I was watching Neill Blomkamp’s 2013 film Elysium again the other night, a visual spectacle which effectively builds a dystopian future which physically divides the rich and poor. While the economy of this setting isn’t fleshed out (and I struggle to find a way to make it really work) it nevertheless serves as a visual allegory for the problem of social mobility in the face of hard social stratification – a daily experience for many people in the world today. If you’ve not seen it and don’t mind a violent action romp, check it out. I’ll try and avoid spoiling anything significant here.
But I got a chuckle out of a very minor prop used during the course of the film. At one point, Matt Damon’s character Max is exposed to a lethal medical condition, and to manage this condition his workplace provides him medication. Now given that this takes place far in the future, in a dystopian allegory for an experience in the modern world, what should the writer have called that medication?
I can think of three obvious answers:
- Research current medications, scientific development in therapies, and project a convincing future technology based on this.
- Redirect the audience elsewhere and fix the problem off-stage.
- Make something up.
Answering this very question is something I was asking myself earlier this week when I found my own writing needed to address a future medical scenario, and it was fun to see just how different Blomkamp’s approach is to that of my current read, Kim Stanley Robinson’s 2312, a hard-SF epic where you’d expect to encounter the first option above.
This is the first novel of Robinson’s I’ve read, so I can’t comment on any pattern with his other work, but certainly a lot of 2312‘s appeal is it’s well researched look at the science of its fictional world. The book takes us on a future journey which affords us an exploration of the solar system, a place of wild and curious history, fascinating possibility, and amazing spectacle. With glimpses at uncommon facts of the moons of Jupiter and Saturn, the challenges of quantum computing or the effects of the relativistic precession of Mercury, it’s invokes the big picture wonder many of use go to SF for in the first place.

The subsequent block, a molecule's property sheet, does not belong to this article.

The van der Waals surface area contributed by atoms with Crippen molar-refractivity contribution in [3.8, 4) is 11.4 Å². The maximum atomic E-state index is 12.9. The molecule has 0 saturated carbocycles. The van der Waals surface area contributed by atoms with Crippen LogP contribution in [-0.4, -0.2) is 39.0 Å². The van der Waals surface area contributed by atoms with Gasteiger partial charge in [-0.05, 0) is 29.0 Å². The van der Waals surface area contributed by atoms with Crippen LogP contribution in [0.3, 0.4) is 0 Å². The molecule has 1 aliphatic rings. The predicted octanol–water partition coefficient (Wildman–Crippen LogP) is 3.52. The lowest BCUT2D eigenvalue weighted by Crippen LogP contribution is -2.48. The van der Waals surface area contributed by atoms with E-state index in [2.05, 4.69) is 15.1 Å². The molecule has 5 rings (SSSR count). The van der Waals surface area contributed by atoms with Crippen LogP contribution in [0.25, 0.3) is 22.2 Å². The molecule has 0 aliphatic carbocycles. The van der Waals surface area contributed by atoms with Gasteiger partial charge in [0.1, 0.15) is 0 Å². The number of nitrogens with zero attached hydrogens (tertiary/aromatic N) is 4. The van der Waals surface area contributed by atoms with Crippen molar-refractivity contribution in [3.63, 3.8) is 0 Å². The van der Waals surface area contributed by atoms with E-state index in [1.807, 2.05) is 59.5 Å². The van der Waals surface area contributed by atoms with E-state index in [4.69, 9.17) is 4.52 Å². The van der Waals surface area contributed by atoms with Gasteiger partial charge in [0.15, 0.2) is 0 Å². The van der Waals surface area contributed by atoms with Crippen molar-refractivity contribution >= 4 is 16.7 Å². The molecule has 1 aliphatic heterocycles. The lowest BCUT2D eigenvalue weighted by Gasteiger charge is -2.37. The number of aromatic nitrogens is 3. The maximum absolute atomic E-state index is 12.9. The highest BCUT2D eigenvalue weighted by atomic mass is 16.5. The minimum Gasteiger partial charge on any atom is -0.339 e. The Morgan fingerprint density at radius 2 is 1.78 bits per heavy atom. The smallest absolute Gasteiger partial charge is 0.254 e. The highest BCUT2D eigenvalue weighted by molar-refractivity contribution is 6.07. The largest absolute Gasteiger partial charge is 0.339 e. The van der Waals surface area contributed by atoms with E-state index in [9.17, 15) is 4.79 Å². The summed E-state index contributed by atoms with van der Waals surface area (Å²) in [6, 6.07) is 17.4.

Along the course of 2312, main POV character Swan suffers from effectively the same condition as Max. In a novel there’s room to dig into the science of a situation, and in “Hard SF” we generally expect it. So does Swan’s therapy get a detailed treatment in this novel – option one above? No! It’s simply not the focus of the story, and medical technology isn’t what’s fuelling our sense of wonder here. 2312 instead goes with option two: It establishes there’s a wide variety of longevity treatments available, shifts the character off stage for a few pages and brings her back fully healed.
Elysium has 120 minutes to tell a thriller, but in this case we need the treatment visible, where it acts as a timer to help build tension. Being on stage it needs a name, and so the story goes with option three, introducing capsules of the fictional medication “Miporol”. We know it’s serious stuff when even people on the street know about it, like when Max says to Julio “they gave me Miporol, man.”
No doubt I’ll pick something else up from this film the next time I watch it, but for now I’m going to sit back and appreciate that Elysium didn’t choose option three as any lazy shortcut. As the story starts out, Max is an ex car thief who served time in prison and is out on parole. When he is inflicted with an otherwise agonising fatal condition he heads back to the underworld he’s been trying to escape in the hope of finding a way out, but even losing the ankle bracelet which ties him to his previous sentence he’s far from free: in the face of his otherwise terminal condition, it’s now the medication that’s his parole.